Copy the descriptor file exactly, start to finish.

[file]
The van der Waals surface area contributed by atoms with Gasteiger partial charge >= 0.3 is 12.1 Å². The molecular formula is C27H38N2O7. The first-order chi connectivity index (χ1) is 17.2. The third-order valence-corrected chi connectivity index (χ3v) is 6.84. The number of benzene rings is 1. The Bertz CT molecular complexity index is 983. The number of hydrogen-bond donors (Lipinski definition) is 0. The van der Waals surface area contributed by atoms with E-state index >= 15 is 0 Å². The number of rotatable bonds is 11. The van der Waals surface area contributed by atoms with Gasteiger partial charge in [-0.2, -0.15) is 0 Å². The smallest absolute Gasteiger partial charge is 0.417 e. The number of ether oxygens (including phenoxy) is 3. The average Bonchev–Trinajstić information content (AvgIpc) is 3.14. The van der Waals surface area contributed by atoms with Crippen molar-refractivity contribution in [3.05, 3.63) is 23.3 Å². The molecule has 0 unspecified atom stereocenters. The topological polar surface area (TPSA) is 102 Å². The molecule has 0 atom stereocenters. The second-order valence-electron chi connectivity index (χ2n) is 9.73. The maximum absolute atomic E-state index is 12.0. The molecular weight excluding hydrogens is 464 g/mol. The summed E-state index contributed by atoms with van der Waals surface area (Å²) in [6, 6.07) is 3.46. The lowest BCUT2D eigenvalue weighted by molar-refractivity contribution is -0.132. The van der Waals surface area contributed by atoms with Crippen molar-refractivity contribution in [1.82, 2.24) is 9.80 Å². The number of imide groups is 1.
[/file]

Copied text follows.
The van der Waals surface area contributed by atoms with Gasteiger partial charge >= 0.3 is 12.1 Å². The molecular formula is C27H38N2O7. The first-order chi connectivity index (χ1) is 17.2. The third-order valence-corrected chi connectivity index (χ3v) is 6.84. The number of benzene rings is 1. The Bertz CT molecular complexity index is 983. The number of hydrogen-bond donors (Lipinski definition) is 0. The van der Waals surface area contributed by atoms with E-state index >= 15 is 0 Å². The number of rotatable bonds is 11. The van der Waals surface area contributed by atoms with Gasteiger partial charge in [-0.2, -0.15) is 0 Å². The smallest absolute Gasteiger partial charge is 0.417 e. The number of ether oxygens (including phenoxy) is 3. The average Bonchev–Trinajstić information content (AvgIpc) is 3.14. The van der Waals surface area contributed by atoms with Crippen molar-refractivity contribution in [3.05, 3.63) is 23.3 Å². The molecule has 0 unspecified atom stereocenters. The topological polar surface area (TPSA) is 102 Å². The molecule has 0 atom stereocenters. The second-order valence-electron chi connectivity index (χ2n) is 9.73. The maximum absolute atomic E-state index is 12.0. The molecular weight excluding hydrogens is 464 g/mol. The summed E-state index contributed by atoms with van der Waals surface area (Å²) in [6, 6.07) is 3.46. The lowest BCUT2D eigenvalue weighted by molar-refractivity contribution is -0.132. The van der Waals surface area contributed by atoms with Crippen molar-refractivity contribution in [1.82, 2.24) is 9.80 Å². The number of imide groups is 1.